Canberra book launch: Sean Dorney’s The Embarrassed Colonialist

On Monday 22 February the Lowy Institute will be launching our newest paper, The Embarrassed Colonialist, a look into 40 years of Australia-PNG relations, by Sean Dorney.

The 2015 Lowy Institute Poll shows that 77 per cent of Australians believe Australia has a moral obligation to help Papua New Guinea. DFAT Secretary Peter Varghese has said that “perhaps more than any other single relationship, the state of our relationship with Papua New Guinea is seen as a barometer of Australian foreign policy success.” But the official bilateral relationship was troubled in 2015, the year Papua New Guinea celebrated 40 years of independence from Australia, and people-to-people relations have deteriorated since the colonial era.

Dorney argues that too many Australians know too little about Papua New Guinea. Come along to the official launch of his book to hear about why we need to start learning more about Papua New Guinea and treating it as an equal. Papua New Guinea is a country worth having as a solid, friendly neighbour, Dorney writes, and Australia needs to embrace its history in Papua New Guinea, both good and bad.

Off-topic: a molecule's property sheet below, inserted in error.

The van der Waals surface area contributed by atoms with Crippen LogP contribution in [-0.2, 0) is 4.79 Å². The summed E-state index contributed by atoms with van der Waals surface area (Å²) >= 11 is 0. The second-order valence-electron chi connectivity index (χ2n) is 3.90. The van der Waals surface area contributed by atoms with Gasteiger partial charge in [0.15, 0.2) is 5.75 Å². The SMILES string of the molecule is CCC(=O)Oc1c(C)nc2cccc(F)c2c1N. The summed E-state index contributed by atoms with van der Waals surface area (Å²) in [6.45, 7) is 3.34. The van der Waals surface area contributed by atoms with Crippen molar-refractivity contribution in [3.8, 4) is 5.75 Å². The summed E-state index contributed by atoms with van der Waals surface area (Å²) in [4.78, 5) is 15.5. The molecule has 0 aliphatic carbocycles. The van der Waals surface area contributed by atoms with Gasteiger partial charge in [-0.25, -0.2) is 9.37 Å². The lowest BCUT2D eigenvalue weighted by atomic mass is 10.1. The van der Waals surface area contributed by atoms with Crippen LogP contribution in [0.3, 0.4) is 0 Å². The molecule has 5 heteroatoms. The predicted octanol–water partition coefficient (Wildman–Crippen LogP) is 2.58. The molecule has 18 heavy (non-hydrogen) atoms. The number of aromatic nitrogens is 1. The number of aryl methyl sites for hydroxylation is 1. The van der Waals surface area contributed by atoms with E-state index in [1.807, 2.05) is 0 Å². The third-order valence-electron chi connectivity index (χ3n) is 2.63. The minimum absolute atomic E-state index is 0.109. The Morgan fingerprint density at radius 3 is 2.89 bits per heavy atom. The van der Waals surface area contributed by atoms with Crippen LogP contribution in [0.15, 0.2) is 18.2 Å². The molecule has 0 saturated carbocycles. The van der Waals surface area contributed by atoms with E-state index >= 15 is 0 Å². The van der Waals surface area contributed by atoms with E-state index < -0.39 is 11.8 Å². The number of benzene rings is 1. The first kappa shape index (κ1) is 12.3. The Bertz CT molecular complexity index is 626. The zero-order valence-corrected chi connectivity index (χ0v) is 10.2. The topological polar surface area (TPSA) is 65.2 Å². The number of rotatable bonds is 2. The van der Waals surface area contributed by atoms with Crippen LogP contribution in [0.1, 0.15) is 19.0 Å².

Sean Dorney is a Nonresident Fellow at the Lowy Institute. After reporting on the Pacific (with a particular focus on Papua New Guinea) for over four decades, Sean left the ABC in August 2014. During his time with the ABC he won a Walkley for his coverage of the Aitape tsunami and was both deported and awarded an MBE by the Papua New Guinean Government. He is the author of Papua New Guinea: people, politics, and history since 1975 and The Sandline Affair: politics and mercenaries and the Bougainville crisis.

 The event will take place from 6pm-7pm, with refreshments to follow, on Monday 22 February at the National Press Club in Canberra. Attendance is free but registration is essential. Registrations and further information available here.



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Jonathan Pryke

Jonathan Pryke worked at the Development Policy Centre from 2011, and left in mid-2015 to join the Lowy Institute, where he is now Director of the Pacific Islands Program. He has a Master of Public Policy/Master of Diplomacy from Crawford School of Public Policy and the College of Diplomacy, ANU.

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